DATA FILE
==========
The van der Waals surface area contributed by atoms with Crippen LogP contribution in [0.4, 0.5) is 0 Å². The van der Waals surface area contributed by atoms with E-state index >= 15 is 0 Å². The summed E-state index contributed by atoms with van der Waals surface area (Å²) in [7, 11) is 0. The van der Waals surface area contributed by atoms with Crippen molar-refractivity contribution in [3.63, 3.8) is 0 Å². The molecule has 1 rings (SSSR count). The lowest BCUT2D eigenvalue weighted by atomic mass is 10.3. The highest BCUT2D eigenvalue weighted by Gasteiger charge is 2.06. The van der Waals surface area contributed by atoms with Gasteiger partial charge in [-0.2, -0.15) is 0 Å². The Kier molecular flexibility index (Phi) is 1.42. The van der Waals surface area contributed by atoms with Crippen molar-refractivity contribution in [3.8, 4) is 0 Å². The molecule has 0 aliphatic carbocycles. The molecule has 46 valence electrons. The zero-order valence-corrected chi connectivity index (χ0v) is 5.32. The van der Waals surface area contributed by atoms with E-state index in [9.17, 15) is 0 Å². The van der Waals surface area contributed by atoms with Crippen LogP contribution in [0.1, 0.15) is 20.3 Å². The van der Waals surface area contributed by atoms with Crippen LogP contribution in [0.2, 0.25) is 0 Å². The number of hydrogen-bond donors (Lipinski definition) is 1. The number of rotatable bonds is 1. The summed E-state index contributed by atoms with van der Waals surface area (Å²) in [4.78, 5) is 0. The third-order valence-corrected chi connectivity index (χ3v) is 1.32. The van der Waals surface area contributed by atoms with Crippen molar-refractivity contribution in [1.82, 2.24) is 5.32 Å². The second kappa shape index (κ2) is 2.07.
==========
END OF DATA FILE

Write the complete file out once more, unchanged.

The van der Waals surface area contributed by atoms with Crippen LogP contribution in [0.4, 0.5) is 0 Å². The van der Waals surface area contributed by atoms with E-state index >= 15 is 0 Å². The summed E-state index contributed by atoms with van der Waals surface area (Å²) in [7, 11) is 0. The van der Waals surface area contributed by atoms with Crippen molar-refractivity contribution in [3.63, 3.8) is 0 Å². The molecule has 1 rings (SSSR count). The lowest BCUT2D eigenvalue weighted by atomic mass is 10.3. The highest BCUT2D eigenvalue weighted by Gasteiger charge is 2.06. The van der Waals surface area contributed by atoms with Gasteiger partial charge in [-0.2, -0.15) is 0 Å². The Kier molecular flexibility index (Phi) is 1.42. The van der Waals surface area contributed by atoms with Crippen molar-refractivity contribution in [3.8, 4) is 0 Å². The molecule has 0 aliphatic carbocycles. The molecule has 46 valence electrons. The zero-order valence-corrected chi connectivity index (χ0v) is 5.32. The van der Waals surface area contributed by atoms with E-state index in [9.17, 15) is 0 Å². The van der Waals surface area contributed by atoms with Crippen LogP contribution in [0.1, 0.15) is 20.3 Å². The van der Waals surface area contributed by atoms with Crippen LogP contribution in [0.2, 0.25) is 0 Å². The number of hydrogen-bond donors (Lipinski definition) is 1. The number of rotatable bonds is 1. The summed E-state index contributed by atoms with van der Waals surface area (Å²) in [4.78, 5) is 0. The third-order valence-corrected chi connectivity index (χ3v) is 1.32. The van der Waals surface area contributed by atoms with Crippen molar-refractivity contribution in [1.82, 2.24) is 5.32 Å². The second kappa shape index (κ2) is 2.07.